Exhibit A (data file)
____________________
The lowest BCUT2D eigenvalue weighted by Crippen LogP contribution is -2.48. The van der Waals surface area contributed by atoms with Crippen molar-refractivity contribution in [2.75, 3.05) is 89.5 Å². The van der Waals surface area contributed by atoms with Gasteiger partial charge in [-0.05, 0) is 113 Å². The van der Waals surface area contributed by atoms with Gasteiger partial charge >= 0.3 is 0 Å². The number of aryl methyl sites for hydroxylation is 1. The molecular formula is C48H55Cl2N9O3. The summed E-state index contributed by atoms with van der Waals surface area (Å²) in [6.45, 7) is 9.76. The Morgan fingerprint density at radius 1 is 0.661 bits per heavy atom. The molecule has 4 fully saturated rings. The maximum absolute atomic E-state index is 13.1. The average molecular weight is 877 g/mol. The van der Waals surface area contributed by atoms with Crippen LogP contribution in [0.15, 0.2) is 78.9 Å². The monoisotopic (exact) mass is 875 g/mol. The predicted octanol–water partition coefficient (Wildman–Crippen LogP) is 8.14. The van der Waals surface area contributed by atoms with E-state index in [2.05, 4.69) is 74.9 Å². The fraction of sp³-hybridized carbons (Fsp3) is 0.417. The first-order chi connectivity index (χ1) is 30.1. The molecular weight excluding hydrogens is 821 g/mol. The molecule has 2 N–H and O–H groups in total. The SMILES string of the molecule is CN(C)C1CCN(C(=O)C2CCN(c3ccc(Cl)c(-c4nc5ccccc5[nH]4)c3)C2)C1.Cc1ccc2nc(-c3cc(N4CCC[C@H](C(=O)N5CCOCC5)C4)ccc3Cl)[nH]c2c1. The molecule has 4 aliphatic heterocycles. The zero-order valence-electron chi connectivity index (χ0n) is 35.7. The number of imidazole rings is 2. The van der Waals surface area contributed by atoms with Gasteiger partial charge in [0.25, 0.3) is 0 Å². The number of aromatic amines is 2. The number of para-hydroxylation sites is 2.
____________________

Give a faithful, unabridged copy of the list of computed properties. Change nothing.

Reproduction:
The lowest BCUT2D eigenvalue weighted by Crippen LogP contribution is -2.48. The van der Waals surface area contributed by atoms with Crippen molar-refractivity contribution in [2.75, 3.05) is 89.5 Å². The van der Waals surface area contributed by atoms with Gasteiger partial charge in [-0.05, 0) is 113 Å². The van der Waals surface area contributed by atoms with Gasteiger partial charge >= 0.3 is 0 Å². The number of aryl methyl sites for hydroxylation is 1. The molecular formula is C48H55Cl2N9O3. The summed E-state index contributed by atoms with van der Waals surface area (Å²) in [6.45, 7) is 9.76. The Morgan fingerprint density at radius 1 is 0.661 bits per heavy atom. The molecule has 4 fully saturated rings. The maximum absolute atomic E-state index is 13.1. The average molecular weight is 877 g/mol. The van der Waals surface area contributed by atoms with Crippen LogP contribution in [0.15, 0.2) is 78.9 Å². The monoisotopic (exact) mass is 875 g/mol. The predicted octanol–water partition coefficient (Wildman–Crippen LogP) is 8.14. The van der Waals surface area contributed by atoms with E-state index in [2.05, 4.69) is 74.9 Å². The fraction of sp³-hybridized carbons (Fsp3) is 0.417. The first-order chi connectivity index (χ1) is 30.1. The molecular weight excluding hydrogens is 821 g/mol. The molecule has 2 N–H and O–H groups in total. The SMILES string of the molecule is CN(C)C1CCN(C(=O)C2CCN(c3ccc(Cl)c(-c4nc5ccccc5[nH]4)c3)C2)C1.Cc1ccc2nc(-c3cc(N4CCC[C@H](C(=O)N5CCOCC5)C4)ccc3Cl)[nH]c2c1. The molecule has 4 aliphatic heterocycles. The zero-order valence-electron chi connectivity index (χ0n) is 35.7. The number of imidazole rings is 2. The van der Waals surface area contributed by atoms with Gasteiger partial charge in [0.25, 0.3) is 0 Å². The number of aromatic amines is 2. The number of para-hydroxylation sites is 2.